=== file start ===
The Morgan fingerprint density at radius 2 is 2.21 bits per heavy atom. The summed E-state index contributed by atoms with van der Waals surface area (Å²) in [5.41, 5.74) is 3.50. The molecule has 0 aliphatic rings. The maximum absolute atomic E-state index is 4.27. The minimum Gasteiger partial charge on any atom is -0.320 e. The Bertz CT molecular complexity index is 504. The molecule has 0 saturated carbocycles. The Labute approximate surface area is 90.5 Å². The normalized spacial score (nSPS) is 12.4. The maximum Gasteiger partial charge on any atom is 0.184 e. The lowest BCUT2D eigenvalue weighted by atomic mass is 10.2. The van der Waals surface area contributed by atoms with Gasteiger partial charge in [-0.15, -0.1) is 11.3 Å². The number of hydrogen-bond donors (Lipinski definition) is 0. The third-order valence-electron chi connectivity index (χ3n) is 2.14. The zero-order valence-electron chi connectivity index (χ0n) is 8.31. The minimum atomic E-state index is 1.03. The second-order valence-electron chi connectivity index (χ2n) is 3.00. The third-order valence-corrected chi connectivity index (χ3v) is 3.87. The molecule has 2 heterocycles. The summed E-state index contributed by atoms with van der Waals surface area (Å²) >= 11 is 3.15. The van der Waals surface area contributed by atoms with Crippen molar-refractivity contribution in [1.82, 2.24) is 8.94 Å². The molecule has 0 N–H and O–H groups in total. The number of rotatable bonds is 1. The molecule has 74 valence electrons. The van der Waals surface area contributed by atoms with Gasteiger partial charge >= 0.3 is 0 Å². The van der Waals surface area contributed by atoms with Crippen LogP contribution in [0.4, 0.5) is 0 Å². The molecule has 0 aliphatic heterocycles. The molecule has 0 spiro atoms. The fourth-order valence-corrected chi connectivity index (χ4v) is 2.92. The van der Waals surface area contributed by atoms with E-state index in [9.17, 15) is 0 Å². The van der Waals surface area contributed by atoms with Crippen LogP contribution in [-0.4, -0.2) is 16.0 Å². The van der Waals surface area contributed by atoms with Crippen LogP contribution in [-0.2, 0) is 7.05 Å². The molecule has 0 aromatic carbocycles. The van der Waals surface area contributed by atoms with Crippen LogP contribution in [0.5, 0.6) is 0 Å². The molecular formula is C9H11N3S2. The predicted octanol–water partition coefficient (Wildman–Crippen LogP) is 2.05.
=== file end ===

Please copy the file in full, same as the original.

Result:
The Morgan fingerprint density at radius 2 is 2.21 bits per heavy atom. The summed E-state index contributed by atoms with van der Waals surface area (Å²) in [5.41, 5.74) is 3.50. The molecule has 0 aliphatic rings. The maximum absolute atomic E-state index is 4.27. The minimum Gasteiger partial charge on any atom is -0.320 e. The Bertz CT molecular complexity index is 504. The molecule has 0 saturated carbocycles. The Labute approximate surface area is 90.5 Å². The normalized spacial score (nSPS) is 12.4. The maximum Gasteiger partial charge on any atom is 0.184 e. The lowest BCUT2D eigenvalue weighted by atomic mass is 10.2. The van der Waals surface area contributed by atoms with Gasteiger partial charge in [-0.15, -0.1) is 11.3 Å². The number of hydrogen-bond donors (Lipinski definition) is 0. The third-order valence-electron chi connectivity index (χ3n) is 2.14. The zero-order valence-electron chi connectivity index (χ0n) is 8.31. The minimum atomic E-state index is 1.03. The second-order valence-electron chi connectivity index (χ2n) is 3.00. The third-order valence-corrected chi connectivity index (χ3v) is 3.87. The molecule has 2 heterocycles. The summed E-state index contributed by atoms with van der Waals surface area (Å²) >= 11 is 3.15. The van der Waals surface area contributed by atoms with Crippen molar-refractivity contribution in [1.82, 2.24) is 8.94 Å². The molecule has 0 N–H and O–H groups in total. The number of rotatable bonds is 1. The molecule has 74 valence electrons. The van der Waals surface area contributed by atoms with Gasteiger partial charge >= 0.3 is 0 Å². The van der Waals surface area contributed by atoms with Crippen LogP contribution in [0.4, 0.5) is 0 Å². The molecule has 0 aliphatic heterocycles. The molecule has 0 spiro atoms. The fourth-order valence-corrected chi connectivity index (χ4v) is 2.92. The van der Waals surface area contributed by atoms with E-state index in [9.17, 15) is 0 Å². The van der Waals surface area contributed by atoms with Crippen LogP contribution in [-0.4, -0.2) is 16.0 Å². The van der Waals surface area contributed by atoms with Crippen LogP contribution in [-0.2, 0) is 7.05 Å². The molecule has 0 aromatic carbocycles. The van der Waals surface area contributed by atoms with Crippen LogP contribution in [0.5, 0.6) is 0 Å². The molecular formula is C9H11N3S2. The predicted octanol–water partition coefficient (Wildman–Crippen LogP) is 2.05.